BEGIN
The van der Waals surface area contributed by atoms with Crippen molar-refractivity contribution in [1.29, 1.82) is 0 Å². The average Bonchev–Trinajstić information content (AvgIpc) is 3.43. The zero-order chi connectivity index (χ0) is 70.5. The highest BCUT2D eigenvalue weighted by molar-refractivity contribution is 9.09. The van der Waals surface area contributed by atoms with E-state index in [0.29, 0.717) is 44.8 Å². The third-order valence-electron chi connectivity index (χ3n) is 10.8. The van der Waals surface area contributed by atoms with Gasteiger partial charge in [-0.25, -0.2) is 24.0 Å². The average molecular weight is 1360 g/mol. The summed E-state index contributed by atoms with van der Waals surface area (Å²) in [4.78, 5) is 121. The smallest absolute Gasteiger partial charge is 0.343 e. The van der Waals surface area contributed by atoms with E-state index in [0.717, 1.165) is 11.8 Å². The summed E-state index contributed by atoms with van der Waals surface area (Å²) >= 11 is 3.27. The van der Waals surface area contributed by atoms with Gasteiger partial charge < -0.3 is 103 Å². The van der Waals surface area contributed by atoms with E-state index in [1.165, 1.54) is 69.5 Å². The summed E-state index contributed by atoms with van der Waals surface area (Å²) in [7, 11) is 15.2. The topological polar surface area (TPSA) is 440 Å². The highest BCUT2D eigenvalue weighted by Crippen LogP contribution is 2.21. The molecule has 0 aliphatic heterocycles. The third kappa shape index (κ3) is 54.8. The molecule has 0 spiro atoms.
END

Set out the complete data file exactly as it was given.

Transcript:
The van der Waals surface area contributed by atoms with Crippen molar-refractivity contribution in [1.29, 1.82) is 0 Å². The average Bonchev–Trinajstić information content (AvgIpc) is 3.43. The zero-order chi connectivity index (χ0) is 70.5. The highest BCUT2D eigenvalue weighted by molar-refractivity contribution is 9.09. The van der Waals surface area contributed by atoms with E-state index in [0.29, 0.717) is 44.8 Å². The third-order valence-electron chi connectivity index (χ3n) is 10.8. The van der Waals surface area contributed by atoms with Gasteiger partial charge in [-0.25, -0.2) is 24.0 Å². The average molecular weight is 1360 g/mol. The summed E-state index contributed by atoms with van der Waals surface area (Å²) in [4.78, 5) is 121. The smallest absolute Gasteiger partial charge is 0.343 e. The van der Waals surface area contributed by atoms with E-state index in [0.717, 1.165) is 11.8 Å². The summed E-state index contributed by atoms with van der Waals surface area (Å²) >= 11 is 3.27. The van der Waals surface area contributed by atoms with Gasteiger partial charge < -0.3 is 103 Å². The van der Waals surface area contributed by atoms with E-state index in [1.165, 1.54) is 69.5 Å². The summed E-state index contributed by atoms with van der Waals surface area (Å²) in [7, 11) is 15.2. The topological polar surface area (TPSA) is 440 Å². The highest BCUT2D eigenvalue weighted by Crippen LogP contribution is 2.21. The molecule has 0 aliphatic heterocycles. The third kappa shape index (κ3) is 54.8. The molecule has 0 spiro atoms.